During his first term (2006-2007), the influential politician denied the forced recruitment of Korean and Chinese women for the brothels of the Japanese imperial army that occurred during the Japanese colonization of the Korean peninsula (1910-1945). The strong protests in South Korea forced him to recant and in 2015, in the midst of his third government and on the occasion of the 70th anniversary of the end of World War II, he apologized through diplomatic channels and agreed to compensation for the survivors of that country.

    For the Unification Church, official Japanese compensation for the damage inflicted during its colonization was not enough, and that is why its Japanese followers pay much higher fees than parishioners of other nationalities, explains Koichi Nakano, professor of Political Science at the Sofia University, Tokyo. “It is ironic that just because of its anti-communist background, the sect has forged such close ties with the far right wing of the PLD. Such a level of hypocrisy leaves many of us stunned,” says the academic. He adds that this marriage of convenience is governed by the sentence “the enemies of my enemies are my friends.”

    Nakano also recalls that Abe’s maternal grandfather, Nobusuke Kishi, prime minister between 1957 and 1960, saw in the founder of the sect, the self-proclaimed Korean messiah Sun Myung Moon, an ideal ally to root out any outbreak of communist sympathy. in Japan.

    Despite repeated public denunciations of its aggressive fundraising and proselytizing methods, the Unification Church has always had the protection of the LDP. Thanks to the journalistic investigations following the murder of Abe, the general public has learned that many of the political proposals of this party, with regard to family values, the rejection of same-sex couples and the supposed need for granting absolute powers to the state in cases of emergency, coincide with those of a political group affiliated with the sect called the International Federation for Victory over Communism.

    Yoshiyuki Inoue, one of the candidates supported by Abe in the last elections to the upper house, won his seat thanks to the support of the Unification Church. “Inoue fights against the forces of Satan” said a message that circulated among the members of the sect to ask for the vote for the politician. The newspaper Asahi published an investigation into the strategy designed to allow Inoue to double the number of his voters from the previous 2019 election.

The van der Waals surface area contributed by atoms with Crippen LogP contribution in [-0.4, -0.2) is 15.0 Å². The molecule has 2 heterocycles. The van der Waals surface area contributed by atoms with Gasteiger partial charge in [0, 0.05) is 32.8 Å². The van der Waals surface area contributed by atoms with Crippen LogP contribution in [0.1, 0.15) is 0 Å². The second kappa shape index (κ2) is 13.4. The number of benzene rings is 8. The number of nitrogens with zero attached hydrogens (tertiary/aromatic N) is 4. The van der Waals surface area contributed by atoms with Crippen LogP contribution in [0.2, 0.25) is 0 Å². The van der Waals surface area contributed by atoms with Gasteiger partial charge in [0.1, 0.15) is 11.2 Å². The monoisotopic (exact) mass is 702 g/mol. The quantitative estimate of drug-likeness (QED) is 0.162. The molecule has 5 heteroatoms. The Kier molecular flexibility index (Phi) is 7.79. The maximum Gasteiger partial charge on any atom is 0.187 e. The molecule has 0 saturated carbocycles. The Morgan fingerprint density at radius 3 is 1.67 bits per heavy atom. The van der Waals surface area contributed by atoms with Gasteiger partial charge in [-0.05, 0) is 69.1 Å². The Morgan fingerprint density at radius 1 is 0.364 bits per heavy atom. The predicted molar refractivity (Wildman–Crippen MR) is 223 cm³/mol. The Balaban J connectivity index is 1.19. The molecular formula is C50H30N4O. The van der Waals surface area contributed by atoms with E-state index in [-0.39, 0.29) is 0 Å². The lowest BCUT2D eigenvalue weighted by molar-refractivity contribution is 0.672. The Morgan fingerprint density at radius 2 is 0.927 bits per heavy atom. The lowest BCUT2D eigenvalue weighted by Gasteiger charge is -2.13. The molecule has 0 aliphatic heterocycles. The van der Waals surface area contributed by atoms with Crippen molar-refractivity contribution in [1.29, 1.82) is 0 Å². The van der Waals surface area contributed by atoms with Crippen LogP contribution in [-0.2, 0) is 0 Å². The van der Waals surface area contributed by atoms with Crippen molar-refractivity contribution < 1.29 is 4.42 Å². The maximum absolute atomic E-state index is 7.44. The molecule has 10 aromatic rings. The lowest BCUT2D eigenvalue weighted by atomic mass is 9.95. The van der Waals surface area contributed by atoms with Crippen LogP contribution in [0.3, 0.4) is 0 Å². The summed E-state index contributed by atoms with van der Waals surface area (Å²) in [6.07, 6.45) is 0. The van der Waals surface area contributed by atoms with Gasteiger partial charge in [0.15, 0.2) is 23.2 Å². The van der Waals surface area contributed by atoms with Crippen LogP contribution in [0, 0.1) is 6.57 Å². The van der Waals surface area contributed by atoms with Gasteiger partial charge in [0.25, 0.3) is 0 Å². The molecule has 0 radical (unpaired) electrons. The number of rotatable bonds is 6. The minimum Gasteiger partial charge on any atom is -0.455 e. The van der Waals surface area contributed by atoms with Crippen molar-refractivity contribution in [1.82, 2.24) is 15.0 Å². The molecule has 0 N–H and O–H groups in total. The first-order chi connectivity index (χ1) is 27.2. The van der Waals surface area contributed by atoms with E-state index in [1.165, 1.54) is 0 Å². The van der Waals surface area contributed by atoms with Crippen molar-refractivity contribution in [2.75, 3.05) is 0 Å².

Such revelations have affected Prime Minister Kishida’s popularity and forced him to purge his Cabinet. On August 10, he replaced eight of his 18 ministers who acknowledged having had some relationship with the sect, including Defense Minister Nobuo Kishi, Abe’s brother, who uses his mother’s surname. Although the LDP promised an internal investigation and earlier this month revealed that 179 of its 379 deputies have had ties to the Unification Church, a poll last week showed Kishida’s popularity had fallen to 29%, the lowest rate. low since he took office 11 months ago.

    As the political shock wave progresses, legal experts are evaluating the possible punishment for its alleged perpetrator within a legal system that applies capital punishment. “Yamagami could be declared innocent if doctors find that he suffers from mental disorders,” says Hitomi Takemura, a law professor at Hitotsubashi University in Tokyo. If Yamagami is mentally healthy and the doctors authorize the criminal procedure, the trial will take place with six lay citizens chosen by lot. Professor Takemura considers capital punishment “very unlikely”, given that the number of fatalities is usually greater than one when it has been issued.

    Since the attack, stories have been released of people who suffered deprivation because their parents gave the Unification Church the money for their support and education, and Yamagami has begun to be seen as a vulnerable person and victimized by the sect. . Some 8,000 people have signed an online petition to reduce his sentence and, according to the local news agency Jiji PressUntil the first week of September, Yamagami had received more than one million yen (about 7,000 euros).